Media Richness & Advice to the New Administration

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When considering media richness, it’s important to consider the chart published in the 1983 publication of the paper “Information Richness. A New Approach to Managerial Behavior and and Organizational Design” that depicts the Information Medium and its level of Information Richness. At the time of publication, social media did not exist, but it doesn’t seem to fit into a specific information medium as listed at the time. If given its own medium, it would likely be above “numeric formal,” but below “written, formal documents.” However, we must consider that the mediums of social media can be both personal or broad in their breadth.

The paper states that it’s premise is “that organizational success is based on the organization’s ability to process information of appropriate richness &, reduce uncertainty and clarify ambiguity.”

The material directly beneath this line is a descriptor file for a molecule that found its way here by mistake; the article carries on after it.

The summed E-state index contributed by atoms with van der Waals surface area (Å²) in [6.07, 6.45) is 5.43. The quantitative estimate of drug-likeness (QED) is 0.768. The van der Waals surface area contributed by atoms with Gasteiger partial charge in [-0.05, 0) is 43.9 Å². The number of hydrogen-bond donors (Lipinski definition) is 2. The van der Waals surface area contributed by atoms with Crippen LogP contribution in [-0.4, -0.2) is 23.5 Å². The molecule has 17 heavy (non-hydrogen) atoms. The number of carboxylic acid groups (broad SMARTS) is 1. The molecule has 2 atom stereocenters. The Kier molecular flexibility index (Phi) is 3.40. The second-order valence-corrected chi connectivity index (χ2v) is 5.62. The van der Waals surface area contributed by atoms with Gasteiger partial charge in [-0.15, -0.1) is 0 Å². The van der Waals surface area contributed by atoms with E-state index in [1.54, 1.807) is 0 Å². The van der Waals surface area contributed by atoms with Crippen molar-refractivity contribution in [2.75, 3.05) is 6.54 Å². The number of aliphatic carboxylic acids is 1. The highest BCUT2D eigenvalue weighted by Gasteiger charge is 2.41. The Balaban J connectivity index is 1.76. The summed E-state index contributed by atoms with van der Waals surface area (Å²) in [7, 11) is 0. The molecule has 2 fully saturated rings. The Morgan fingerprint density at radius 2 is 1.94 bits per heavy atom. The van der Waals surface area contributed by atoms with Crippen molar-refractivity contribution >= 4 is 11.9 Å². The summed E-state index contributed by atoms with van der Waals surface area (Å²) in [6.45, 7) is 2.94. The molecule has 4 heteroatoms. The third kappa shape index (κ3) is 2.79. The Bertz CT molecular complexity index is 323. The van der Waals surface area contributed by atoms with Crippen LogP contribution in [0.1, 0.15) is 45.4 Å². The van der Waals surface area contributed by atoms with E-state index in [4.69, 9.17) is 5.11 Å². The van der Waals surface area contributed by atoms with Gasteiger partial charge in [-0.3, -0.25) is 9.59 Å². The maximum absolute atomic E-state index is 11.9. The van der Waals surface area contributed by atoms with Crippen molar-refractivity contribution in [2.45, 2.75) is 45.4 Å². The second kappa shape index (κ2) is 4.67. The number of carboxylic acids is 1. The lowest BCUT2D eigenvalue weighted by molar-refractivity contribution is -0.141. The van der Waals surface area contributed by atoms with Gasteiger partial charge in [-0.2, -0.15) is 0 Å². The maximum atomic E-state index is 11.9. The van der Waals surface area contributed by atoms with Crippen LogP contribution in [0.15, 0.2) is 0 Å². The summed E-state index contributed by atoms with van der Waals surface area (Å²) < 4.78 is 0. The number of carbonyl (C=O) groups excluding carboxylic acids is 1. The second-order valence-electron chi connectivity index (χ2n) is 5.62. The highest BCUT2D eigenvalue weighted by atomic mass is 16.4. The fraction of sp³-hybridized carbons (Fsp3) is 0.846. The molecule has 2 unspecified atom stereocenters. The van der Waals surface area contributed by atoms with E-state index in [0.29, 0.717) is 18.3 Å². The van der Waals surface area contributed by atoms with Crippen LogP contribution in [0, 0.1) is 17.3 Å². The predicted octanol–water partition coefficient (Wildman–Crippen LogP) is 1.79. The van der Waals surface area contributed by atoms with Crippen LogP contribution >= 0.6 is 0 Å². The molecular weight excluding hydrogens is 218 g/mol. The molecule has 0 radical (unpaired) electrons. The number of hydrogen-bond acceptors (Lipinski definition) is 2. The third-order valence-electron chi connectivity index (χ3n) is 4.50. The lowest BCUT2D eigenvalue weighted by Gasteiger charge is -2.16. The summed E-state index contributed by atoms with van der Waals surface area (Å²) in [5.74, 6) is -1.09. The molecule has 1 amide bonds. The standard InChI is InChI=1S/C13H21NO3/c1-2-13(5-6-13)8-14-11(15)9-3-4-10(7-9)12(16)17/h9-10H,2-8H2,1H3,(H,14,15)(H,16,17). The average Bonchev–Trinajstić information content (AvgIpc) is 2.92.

While “low variety languages” were considered by Daft and Wiginton to be those used to communicate “effectively about well-understood, unambiguous topics,” it seems that the Trump administration’s use of twitter both during the campaign and since taking office have relied on low variety languages to communicate with their millions of followers. This method seems to have hit a successful note with his die-hard fans, but in order to win over the rest of Washington and the nation, he’s going to need to produce a lot more quality content than simply posting defensive tweets every time someone is critical of him. Examples:

If I were advising his team on social media based on the media richness theory, I would suggest letting the President’s actions speak for themselves through his behavior and acts, if he truly wants to “Make America Great Again.” Documenting these, and starting conversations over the real underlying issues is what will give us media rich content that is not confusing and misleading to the public.

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